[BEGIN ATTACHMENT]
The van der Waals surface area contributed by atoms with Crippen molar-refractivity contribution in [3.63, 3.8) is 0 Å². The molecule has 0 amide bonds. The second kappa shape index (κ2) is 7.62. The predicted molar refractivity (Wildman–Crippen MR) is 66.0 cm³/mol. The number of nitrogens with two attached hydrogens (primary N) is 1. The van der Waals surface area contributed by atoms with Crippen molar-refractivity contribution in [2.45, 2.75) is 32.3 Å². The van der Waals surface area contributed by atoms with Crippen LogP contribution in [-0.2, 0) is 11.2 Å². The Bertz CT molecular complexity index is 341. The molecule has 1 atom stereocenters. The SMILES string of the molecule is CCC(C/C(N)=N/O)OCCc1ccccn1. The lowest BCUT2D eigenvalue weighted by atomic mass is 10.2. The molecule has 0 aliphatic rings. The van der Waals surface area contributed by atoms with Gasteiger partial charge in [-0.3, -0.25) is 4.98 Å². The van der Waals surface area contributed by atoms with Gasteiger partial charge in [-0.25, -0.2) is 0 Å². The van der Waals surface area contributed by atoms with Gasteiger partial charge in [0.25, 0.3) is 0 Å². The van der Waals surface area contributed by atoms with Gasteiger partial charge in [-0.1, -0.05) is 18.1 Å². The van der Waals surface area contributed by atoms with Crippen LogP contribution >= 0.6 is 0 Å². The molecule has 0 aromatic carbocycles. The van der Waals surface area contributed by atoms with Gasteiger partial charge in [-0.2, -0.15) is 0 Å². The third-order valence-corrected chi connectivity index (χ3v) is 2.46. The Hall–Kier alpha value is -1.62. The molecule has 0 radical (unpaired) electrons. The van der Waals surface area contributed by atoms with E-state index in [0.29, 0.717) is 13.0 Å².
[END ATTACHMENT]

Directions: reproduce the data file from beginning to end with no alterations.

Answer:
The van der Waals surface area contributed by atoms with Crippen molar-refractivity contribution in [3.63, 3.8) is 0 Å². The molecule has 0 amide bonds. The second kappa shape index (κ2) is 7.62. The predicted molar refractivity (Wildman–Crippen MR) is 66.0 cm³/mol. The number of nitrogens with two attached hydrogens (primary N) is 1. The van der Waals surface area contributed by atoms with Crippen molar-refractivity contribution in [2.45, 2.75) is 32.3 Å². The van der Waals surface area contributed by atoms with Crippen LogP contribution in [-0.2, 0) is 11.2 Å². The Bertz CT molecular complexity index is 341. The molecule has 1 atom stereocenters. The SMILES string of the molecule is CCC(C/C(N)=N/O)OCCc1ccccn1. The lowest BCUT2D eigenvalue weighted by atomic mass is 10.2. The molecule has 0 aliphatic rings. The van der Waals surface area contributed by atoms with Gasteiger partial charge in [-0.3, -0.25) is 4.98 Å². The van der Waals surface area contributed by atoms with Gasteiger partial charge in [-0.25, -0.2) is 0 Å². The van der Waals surface area contributed by atoms with Gasteiger partial charge in [0.25, 0.3) is 0 Å². The van der Waals surface area contributed by atoms with Gasteiger partial charge in [-0.1, -0.05) is 18.1 Å². The van der Waals surface area contributed by atoms with Crippen LogP contribution >= 0.6 is 0 Å². The molecule has 0 aromatic carbocycles. The van der Waals surface area contributed by atoms with Gasteiger partial charge in [-0.2, -0.15) is 0 Å². The third-order valence-corrected chi connectivity index (χ3v) is 2.46. The Hall–Kier alpha value is -1.62. The molecule has 0 radical (unpaired) electrons. The van der Waals surface area contributed by atoms with E-state index in [0.29, 0.717) is 13.0 Å².